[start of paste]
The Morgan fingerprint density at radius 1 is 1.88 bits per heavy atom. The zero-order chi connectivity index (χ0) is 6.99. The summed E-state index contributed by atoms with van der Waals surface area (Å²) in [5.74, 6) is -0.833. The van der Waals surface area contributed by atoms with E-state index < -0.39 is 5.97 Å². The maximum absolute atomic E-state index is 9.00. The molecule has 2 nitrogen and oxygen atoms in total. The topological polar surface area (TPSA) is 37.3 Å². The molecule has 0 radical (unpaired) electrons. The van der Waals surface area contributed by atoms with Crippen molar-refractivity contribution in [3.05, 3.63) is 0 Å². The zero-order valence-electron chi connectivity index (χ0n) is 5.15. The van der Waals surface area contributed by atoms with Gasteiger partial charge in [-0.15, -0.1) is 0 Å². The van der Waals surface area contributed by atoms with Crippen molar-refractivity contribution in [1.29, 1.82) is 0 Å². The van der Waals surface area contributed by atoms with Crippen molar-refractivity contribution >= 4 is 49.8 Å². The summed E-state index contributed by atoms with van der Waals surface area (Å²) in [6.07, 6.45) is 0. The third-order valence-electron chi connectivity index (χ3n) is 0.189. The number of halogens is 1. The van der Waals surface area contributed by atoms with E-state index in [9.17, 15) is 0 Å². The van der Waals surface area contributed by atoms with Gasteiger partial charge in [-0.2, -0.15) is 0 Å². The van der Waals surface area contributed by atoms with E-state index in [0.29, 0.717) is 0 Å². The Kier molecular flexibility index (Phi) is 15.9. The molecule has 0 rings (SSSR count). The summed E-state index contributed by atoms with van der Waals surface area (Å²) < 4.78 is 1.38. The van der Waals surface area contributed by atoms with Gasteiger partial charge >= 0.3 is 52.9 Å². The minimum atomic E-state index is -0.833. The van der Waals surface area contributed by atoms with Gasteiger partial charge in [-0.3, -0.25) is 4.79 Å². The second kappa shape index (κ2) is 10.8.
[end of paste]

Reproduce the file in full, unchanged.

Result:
The Morgan fingerprint density at radius 1 is 1.88 bits per heavy atom. The zero-order chi connectivity index (χ0) is 6.99. The summed E-state index contributed by atoms with van der Waals surface area (Å²) in [5.74, 6) is -0.833. The van der Waals surface area contributed by atoms with E-state index < -0.39 is 5.97 Å². The maximum absolute atomic E-state index is 9.00. The molecule has 2 nitrogen and oxygen atoms in total. The topological polar surface area (TPSA) is 37.3 Å². The molecule has 0 radical (unpaired) electrons. The van der Waals surface area contributed by atoms with Crippen molar-refractivity contribution in [3.05, 3.63) is 0 Å². The zero-order valence-electron chi connectivity index (χ0n) is 5.15. The van der Waals surface area contributed by atoms with Gasteiger partial charge in [-0.15, -0.1) is 0 Å². The van der Waals surface area contributed by atoms with Crippen molar-refractivity contribution in [1.29, 1.82) is 0 Å². The van der Waals surface area contributed by atoms with Crippen molar-refractivity contribution >= 4 is 49.8 Å². The summed E-state index contributed by atoms with van der Waals surface area (Å²) in [6.07, 6.45) is 0. The third-order valence-electron chi connectivity index (χ3n) is 0.189. The number of halogens is 1. The van der Waals surface area contributed by atoms with E-state index in [9.17, 15) is 0 Å². The van der Waals surface area contributed by atoms with Gasteiger partial charge in [-0.2, -0.15) is 0 Å². The van der Waals surface area contributed by atoms with E-state index in [0.29, 0.717) is 0 Å². The Kier molecular flexibility index (Phi) is 15.9. The molecule has 0 rings (SSSR count). The summed E-state index contributed by atoms with van der Waals surface area (Å²) < 4.78 is 1.38. The van der Waals surface area contributed by atoms with Gasteiger partial charge >= 0.3 is 52.9 Å². The minimum atomic E-state index is -0.833. The van der Waals surface area contributed by atoms with Gasteiger partial charge in [-0.3, -0.25) is 4.79 Å². The second kappa shape index (κ2) is 10.8.